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(updated: april 2018)


a night on mt zwegabin

may 13, 2014
     Hpa-An is only a one hour bus ride from Malawmyine (1000mmk), and well worth the trip. The surrounding countryside is absolutely breathtaking, dotted with mountains supporting golden stupas on their peaks. The bus dropped me off a short distance from Soe Brothers Guesthouse, a clean, 3 story hostel with incredibly helpful staff. Single rooms with a fan cost $6, while a double is twice as much (although the beds are a lot more comfortable).
Mt Zwegabin
     As a group of 4, some friends from the hostel and I headed out to the bat cave near the bridge, paying a tuktuk 8000mmk total to take the four of us there and back - and wait for us for the 2 hours that we admired the sunset and, after sundown, the millions of bats that flew out as a massive swarm from the cave, right over our heads. The phenomenon seems unending: we watched the bats for a good 20 minutes and the bat fog didn't even appear to thin, and we left after a healthy dose of batshit accumulated on our bodies.
     The next day, we checked out of the hostel in preparation to sleep at the monastery on Mt Zwegabin that night, leaving our backpacks at the guesthouse. In the morning, we rented the semi automatic motorbikes for a half day through Mr Soe (5000mmk plus one refueling which cost 1000mmk) and visited what locals call Choccolat, which is a pagoda in the middle of water, on an oddly balanced rock, and a local swimming hole. The scenery was absolutely beautiful riding through the countryside.  

     Agreeing to meet our tuktuk at the hostel at 3pm to take us to the base of Mt Zwegabin (in time for us to make the 2h hike to the top for sunset), we set out, getting some fried rice to go in case dinner options were limited at the peak (monks shouldn't eat after noon). We were dropped off at the Buddha Garden and asked the driver to pick us up the next morning (we paid 3000mmk each, for both ways, as a group of four).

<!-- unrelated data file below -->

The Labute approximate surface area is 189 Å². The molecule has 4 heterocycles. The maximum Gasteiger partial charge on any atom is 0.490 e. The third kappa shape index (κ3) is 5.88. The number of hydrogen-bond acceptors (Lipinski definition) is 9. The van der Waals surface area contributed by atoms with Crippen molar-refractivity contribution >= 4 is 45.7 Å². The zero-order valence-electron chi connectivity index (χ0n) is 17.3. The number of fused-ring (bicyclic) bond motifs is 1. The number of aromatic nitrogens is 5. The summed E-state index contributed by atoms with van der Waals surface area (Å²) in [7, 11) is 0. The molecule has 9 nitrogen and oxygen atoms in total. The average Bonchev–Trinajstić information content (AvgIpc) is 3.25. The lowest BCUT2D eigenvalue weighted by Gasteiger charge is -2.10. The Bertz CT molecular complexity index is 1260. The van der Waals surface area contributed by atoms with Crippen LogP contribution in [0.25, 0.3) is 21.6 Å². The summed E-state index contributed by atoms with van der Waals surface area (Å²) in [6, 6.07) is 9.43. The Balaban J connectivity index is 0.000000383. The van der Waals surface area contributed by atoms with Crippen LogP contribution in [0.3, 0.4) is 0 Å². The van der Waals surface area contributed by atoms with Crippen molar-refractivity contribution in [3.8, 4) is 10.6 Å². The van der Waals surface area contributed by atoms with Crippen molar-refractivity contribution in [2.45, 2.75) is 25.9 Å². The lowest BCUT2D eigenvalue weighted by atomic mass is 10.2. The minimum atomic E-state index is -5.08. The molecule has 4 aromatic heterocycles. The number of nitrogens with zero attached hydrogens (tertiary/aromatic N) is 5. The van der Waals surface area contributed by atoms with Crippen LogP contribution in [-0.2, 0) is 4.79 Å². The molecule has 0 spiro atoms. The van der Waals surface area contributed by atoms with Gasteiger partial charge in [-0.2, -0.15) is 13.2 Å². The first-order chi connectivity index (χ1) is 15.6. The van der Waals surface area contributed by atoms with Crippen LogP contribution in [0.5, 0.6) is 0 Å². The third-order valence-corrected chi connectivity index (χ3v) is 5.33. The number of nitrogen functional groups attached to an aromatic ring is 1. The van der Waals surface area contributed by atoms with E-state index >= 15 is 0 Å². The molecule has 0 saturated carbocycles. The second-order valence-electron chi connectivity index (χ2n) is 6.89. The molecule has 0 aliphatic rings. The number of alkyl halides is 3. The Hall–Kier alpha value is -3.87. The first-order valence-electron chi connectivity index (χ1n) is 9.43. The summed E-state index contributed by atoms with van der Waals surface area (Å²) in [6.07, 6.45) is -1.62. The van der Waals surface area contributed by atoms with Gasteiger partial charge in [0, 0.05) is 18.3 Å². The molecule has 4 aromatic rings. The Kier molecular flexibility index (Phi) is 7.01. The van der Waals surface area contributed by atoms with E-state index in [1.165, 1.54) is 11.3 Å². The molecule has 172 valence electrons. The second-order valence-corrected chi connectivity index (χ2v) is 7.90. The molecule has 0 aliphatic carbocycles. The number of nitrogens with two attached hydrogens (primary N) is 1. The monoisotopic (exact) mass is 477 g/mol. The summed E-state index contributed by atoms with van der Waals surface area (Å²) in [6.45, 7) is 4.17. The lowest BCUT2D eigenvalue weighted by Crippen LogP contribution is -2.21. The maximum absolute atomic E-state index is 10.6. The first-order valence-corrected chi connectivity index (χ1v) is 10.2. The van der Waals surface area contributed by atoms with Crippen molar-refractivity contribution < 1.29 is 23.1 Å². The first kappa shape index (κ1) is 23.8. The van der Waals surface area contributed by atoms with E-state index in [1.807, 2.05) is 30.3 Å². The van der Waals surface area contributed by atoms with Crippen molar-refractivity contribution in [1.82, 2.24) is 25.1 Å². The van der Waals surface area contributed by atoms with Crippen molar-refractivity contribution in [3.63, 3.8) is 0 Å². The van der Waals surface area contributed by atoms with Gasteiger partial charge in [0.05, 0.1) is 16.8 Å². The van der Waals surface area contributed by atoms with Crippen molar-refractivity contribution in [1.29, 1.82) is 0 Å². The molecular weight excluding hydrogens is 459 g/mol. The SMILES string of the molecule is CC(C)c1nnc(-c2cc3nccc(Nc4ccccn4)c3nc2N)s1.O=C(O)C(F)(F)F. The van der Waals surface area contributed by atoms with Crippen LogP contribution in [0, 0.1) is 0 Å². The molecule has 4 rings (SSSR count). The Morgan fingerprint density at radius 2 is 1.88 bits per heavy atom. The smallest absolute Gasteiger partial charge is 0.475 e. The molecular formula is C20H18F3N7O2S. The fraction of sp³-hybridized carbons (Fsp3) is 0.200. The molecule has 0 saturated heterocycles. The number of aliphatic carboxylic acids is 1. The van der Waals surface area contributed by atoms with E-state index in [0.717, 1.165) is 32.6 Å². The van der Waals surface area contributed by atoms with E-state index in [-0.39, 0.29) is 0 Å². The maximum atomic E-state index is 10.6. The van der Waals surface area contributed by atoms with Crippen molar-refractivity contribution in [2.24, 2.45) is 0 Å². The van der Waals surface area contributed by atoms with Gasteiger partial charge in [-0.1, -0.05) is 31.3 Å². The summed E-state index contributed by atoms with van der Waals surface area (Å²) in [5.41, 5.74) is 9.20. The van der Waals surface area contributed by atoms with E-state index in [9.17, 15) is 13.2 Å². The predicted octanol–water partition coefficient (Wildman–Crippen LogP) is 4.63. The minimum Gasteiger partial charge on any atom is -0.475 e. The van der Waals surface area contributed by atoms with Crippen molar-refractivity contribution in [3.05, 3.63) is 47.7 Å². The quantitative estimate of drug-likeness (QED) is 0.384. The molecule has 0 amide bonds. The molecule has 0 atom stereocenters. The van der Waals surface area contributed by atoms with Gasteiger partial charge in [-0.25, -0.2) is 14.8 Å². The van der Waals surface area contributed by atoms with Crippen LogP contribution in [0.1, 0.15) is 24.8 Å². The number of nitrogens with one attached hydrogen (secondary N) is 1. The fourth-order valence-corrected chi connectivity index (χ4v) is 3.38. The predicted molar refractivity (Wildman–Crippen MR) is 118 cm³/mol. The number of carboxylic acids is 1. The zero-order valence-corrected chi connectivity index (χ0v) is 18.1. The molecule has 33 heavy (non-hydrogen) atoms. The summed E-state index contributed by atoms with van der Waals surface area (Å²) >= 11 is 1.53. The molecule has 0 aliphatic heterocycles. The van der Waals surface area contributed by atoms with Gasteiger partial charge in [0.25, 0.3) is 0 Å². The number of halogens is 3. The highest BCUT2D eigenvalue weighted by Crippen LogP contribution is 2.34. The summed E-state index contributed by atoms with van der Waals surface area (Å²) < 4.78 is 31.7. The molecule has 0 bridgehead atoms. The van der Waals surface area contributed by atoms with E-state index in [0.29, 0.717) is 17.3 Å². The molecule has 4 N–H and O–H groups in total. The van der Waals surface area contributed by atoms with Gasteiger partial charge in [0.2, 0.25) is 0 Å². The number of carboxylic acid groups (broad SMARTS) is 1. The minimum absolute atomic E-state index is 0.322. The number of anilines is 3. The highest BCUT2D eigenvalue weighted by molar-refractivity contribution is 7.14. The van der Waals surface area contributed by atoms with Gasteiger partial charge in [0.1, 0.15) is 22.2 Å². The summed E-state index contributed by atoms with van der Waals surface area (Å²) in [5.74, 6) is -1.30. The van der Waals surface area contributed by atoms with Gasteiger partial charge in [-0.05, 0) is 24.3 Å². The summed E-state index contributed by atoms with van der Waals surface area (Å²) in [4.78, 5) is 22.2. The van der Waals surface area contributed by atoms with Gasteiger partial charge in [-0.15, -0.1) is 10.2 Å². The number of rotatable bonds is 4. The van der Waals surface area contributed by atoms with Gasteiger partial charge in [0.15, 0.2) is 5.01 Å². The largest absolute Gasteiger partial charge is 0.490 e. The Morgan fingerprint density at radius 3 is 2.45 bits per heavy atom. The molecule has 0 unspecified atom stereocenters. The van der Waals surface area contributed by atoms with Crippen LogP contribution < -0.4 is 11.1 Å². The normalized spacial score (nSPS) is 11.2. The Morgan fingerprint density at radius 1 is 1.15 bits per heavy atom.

The climb was treacherous, The steepness and the number of steps unholy. When the tuktuk driver pointed out the mountain to us on our way there (the monastery is at the tallest peak of the mountain in the picture), we couldn't believe our eyes. In the end, we ran up the mountain in record time of 1 and a half hours - the views of the surrounding countryside were simply breathtaking, and the sunset from up top proved to be more than well worth the trek and the sweatbath we were drenched in.
     We were, however, very disappointed to hear that we were not welcome to stay at the monastery overnight by a woman who seemed very hostile towards tourists. Furthermore, it just so happened that two large groups of schoolkids were spending the night as it was the eve of Buddha's birthday - just our luck. In the end, we pleaded and succeeded in convincing her to let us stay, though she was adamant about us paying a fee of 5000mmk each, not using the showers, and no free food. The restaurant up top was open though, costing us a hefty 2000mmk per person for a plate of rice with vegetarian side dishes. We made friends with the schoolchildren, who sat with us at the viewpoint late into the night taking photos with us and buying us chocolate wafers and other gifts - so sweet! We slept on bamboo mats, provided with a blanket each, and left after the nightly monsoon ceased at around 7am, making it down the mountain in an hour on shaky legs.
     Although we didn't experience any intimate connection with the monks or anything of the sort, they were nice enough to us, even inviting us to eat breakfast with them. Despite the hostility of the woman, we enjoyed our stay thanks to the company of the schoolkids - they made our trip, and we most definitely made theirs!

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